Jeanette Cox is doing a family history project and came across villageofmilton.co.uk. Jeanette says was nice to see the photo of Marge Ferris in the Milton stores. She remember's her well, Jeanette's parents Mr. & Mrs. Cox ran the shop from 1953 to 1967, at the time it was known as Cox's Stores.
Thank you to Jeanette for sending the images through. The one above is her mother outside Cox's stores - shows the 'proper' red phone box.
Below is her father in the store, and at the foot of this article is an image of the school children in 1953 coronation year.
If you can identify any person in the image email email@example.com and the information will be added.
Milton's local hostelry was known as the Red Lion, before it was re-named The Admiral Benbow, then yet again retitled the Plum Pudding, when it was purchased from Greene King and became a free-house a few years back.
A map of the Parish of Milton in the County of Berks in 1809. As Divided and Allotted by an Act of Parliament passed in the year 1809.
Milton was a village in Berkshire. In 1974, significant alterations were made to the county's administrative boundaries although the traditional boundaries of Berkshire were not changed. The towns of Abingdon, Didcot and Wantage, along with surrounding villages, were transferred to Oxfordshire.
To find out who owned the land in Milton in 1809 click on the image to see a bigger version.
Milton Mill House II Mill house, now house. C17, possibly incorporating earlier structure, with C18 and C20 alterations. Red brick with random flared headers; plain-tile tile-hanging to first floor left and centre, probably on timber-framing; old plain-tile roof, hipped and catslide to right; brick end stack to left, ridge stack to right of centre, internal stack to right with 2 diagonally-set flues. 2-storey, 4-window range. C20 plank door to C20 projecting gabled porch at right of centre.
Irregular fenestration of 3-light casements with leaded lights. Interior; Queen-post roof, raised to rear, with some alterations to trusses. C20 dog-leg staircase to rear. Open fireplaces to ground floor left and centre.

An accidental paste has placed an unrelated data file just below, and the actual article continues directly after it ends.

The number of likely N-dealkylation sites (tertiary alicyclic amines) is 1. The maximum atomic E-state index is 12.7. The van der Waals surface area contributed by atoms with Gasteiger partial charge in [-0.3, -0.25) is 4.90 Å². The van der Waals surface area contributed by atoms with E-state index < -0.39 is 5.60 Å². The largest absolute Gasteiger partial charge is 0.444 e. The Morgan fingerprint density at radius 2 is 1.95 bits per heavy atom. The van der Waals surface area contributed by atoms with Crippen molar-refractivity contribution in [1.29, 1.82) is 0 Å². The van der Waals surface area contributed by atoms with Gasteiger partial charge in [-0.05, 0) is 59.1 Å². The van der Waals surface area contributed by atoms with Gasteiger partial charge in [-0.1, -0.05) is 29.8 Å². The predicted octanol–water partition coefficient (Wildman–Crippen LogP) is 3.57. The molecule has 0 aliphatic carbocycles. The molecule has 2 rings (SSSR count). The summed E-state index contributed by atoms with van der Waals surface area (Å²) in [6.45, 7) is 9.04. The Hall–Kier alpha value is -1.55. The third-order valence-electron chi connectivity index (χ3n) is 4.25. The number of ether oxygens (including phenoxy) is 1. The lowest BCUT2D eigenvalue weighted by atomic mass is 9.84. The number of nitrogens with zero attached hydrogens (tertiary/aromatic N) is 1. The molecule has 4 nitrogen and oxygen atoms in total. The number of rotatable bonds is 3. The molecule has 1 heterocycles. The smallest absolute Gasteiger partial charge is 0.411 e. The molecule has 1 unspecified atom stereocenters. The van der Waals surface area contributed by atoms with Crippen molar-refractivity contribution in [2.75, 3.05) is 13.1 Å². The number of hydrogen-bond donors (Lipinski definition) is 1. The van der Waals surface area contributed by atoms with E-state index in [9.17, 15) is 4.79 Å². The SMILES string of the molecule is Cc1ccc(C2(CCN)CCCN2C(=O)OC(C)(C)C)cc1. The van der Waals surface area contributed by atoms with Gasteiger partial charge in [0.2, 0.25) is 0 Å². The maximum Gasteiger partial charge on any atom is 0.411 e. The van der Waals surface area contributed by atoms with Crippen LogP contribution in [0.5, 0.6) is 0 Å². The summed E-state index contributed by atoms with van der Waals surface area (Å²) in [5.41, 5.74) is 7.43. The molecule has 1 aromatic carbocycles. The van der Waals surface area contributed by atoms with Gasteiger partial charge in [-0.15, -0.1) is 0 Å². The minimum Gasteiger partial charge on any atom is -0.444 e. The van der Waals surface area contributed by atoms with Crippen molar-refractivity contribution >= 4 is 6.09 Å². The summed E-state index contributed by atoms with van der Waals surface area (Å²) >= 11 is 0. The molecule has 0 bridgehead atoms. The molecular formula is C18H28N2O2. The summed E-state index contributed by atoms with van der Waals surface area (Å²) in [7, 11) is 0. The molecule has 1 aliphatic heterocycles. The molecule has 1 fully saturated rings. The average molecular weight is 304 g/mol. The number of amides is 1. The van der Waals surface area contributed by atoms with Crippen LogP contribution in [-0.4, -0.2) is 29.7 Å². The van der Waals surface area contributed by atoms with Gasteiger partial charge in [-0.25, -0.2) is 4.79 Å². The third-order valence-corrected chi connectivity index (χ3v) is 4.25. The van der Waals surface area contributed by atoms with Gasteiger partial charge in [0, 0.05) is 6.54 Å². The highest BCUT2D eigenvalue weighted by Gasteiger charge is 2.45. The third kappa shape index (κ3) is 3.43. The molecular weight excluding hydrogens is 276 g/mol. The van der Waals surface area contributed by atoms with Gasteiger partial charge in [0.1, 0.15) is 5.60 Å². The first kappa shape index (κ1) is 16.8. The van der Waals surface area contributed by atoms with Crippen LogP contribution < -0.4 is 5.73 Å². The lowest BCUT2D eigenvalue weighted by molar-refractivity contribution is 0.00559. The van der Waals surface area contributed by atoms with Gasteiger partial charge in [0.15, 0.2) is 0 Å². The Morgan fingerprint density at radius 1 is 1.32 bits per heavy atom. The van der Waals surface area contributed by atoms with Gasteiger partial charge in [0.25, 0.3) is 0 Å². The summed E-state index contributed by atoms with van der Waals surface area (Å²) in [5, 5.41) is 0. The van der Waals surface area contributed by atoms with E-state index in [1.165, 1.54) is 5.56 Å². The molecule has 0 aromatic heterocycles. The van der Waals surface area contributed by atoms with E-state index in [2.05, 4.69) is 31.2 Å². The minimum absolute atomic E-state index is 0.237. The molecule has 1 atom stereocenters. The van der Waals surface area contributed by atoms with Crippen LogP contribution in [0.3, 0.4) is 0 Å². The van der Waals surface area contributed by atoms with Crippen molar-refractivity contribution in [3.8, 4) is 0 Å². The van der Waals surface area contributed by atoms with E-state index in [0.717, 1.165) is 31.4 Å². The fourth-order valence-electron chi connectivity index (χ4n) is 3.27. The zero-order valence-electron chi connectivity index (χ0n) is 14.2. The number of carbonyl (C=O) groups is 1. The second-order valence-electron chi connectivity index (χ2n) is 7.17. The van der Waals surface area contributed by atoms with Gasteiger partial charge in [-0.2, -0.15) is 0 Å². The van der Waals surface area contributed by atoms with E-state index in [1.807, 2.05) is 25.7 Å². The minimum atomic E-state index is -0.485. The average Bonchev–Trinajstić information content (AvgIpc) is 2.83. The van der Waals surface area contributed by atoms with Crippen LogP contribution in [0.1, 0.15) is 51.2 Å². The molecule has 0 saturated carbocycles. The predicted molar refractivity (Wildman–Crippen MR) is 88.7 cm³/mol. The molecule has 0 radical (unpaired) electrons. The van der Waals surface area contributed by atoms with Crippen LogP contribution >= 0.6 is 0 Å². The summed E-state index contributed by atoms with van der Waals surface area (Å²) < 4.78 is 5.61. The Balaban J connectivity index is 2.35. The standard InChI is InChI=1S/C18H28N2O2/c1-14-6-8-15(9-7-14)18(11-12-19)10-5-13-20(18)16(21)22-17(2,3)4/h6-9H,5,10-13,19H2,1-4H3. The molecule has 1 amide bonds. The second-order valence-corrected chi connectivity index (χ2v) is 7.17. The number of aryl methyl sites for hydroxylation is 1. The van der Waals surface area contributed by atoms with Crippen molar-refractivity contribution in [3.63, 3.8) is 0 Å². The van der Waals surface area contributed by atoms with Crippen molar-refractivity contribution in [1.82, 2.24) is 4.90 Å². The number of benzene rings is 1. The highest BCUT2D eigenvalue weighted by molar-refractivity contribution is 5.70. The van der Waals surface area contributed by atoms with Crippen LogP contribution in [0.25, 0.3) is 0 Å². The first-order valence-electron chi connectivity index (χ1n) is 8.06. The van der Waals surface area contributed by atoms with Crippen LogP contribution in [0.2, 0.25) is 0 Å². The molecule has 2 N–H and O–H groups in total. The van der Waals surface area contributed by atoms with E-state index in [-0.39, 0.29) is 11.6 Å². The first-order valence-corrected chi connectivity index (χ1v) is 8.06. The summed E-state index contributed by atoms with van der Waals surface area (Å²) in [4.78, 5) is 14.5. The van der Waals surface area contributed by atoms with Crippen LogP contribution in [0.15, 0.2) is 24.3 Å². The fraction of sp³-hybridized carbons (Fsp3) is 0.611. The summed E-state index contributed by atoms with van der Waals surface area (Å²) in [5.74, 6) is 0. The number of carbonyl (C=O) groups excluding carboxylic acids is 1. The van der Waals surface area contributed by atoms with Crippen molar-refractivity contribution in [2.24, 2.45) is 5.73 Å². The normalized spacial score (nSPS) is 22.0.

Chamfered spine beams, some rooms having chamfered joists. Reputed to be partly of cruck construction.
WW1 (1914-18) many in many different ways, Milton was chosen as the site for a stores depot for the Royal Air Force in 1916. Fields were enclosed with high corrugated iron fences, innumerable sheds were erected and a wide asphalted road leading to Didcot. Men came in their hundreds from a wide district and find work there. They received high wages, and spent money for lodgings and transport, particularly in buying bicycles. One local family took the decision to sell fuel for the infulx of motor vehicles and repair bicycles.
Winston Groves, who passed away in the early 2000's, was for many years the main man at the bicycle/petrol store. Living in High Street Milton, with his wife Freda. He could be see around the village still sporting his blue overall's with the Castrol Oil logo on them, although the store has ceased business in the early 70's. And occasionally taking out his 1930's BSA motorbike, which was also covered in oil . . ." Don't want it to get rusty, do I !"
Winston is pictured with his sister Kathleen, in the photograph taken in 1924, when pupils at St. Blaise school.
Two images taken in 1970 - showing the entrance to the RAF depot at the end of High Steet, and below a row of cottages which were demolished to create the entrance to Milton Park
Milton Village was served by one store and combined post office, now a residence with the post office situated in recent years on Milton Park. This was in many ways a focal point for the residents, a source of whatever they wanted to buy, and of course as with any village store. . . the font of local gossip!
The picture below, taken in 1965, shows the interior of the store in the day's before home freezers and hypermarkets.
Marge(ry) Ferris was the village shop assistant, and remains a resident of Little Lane, Milton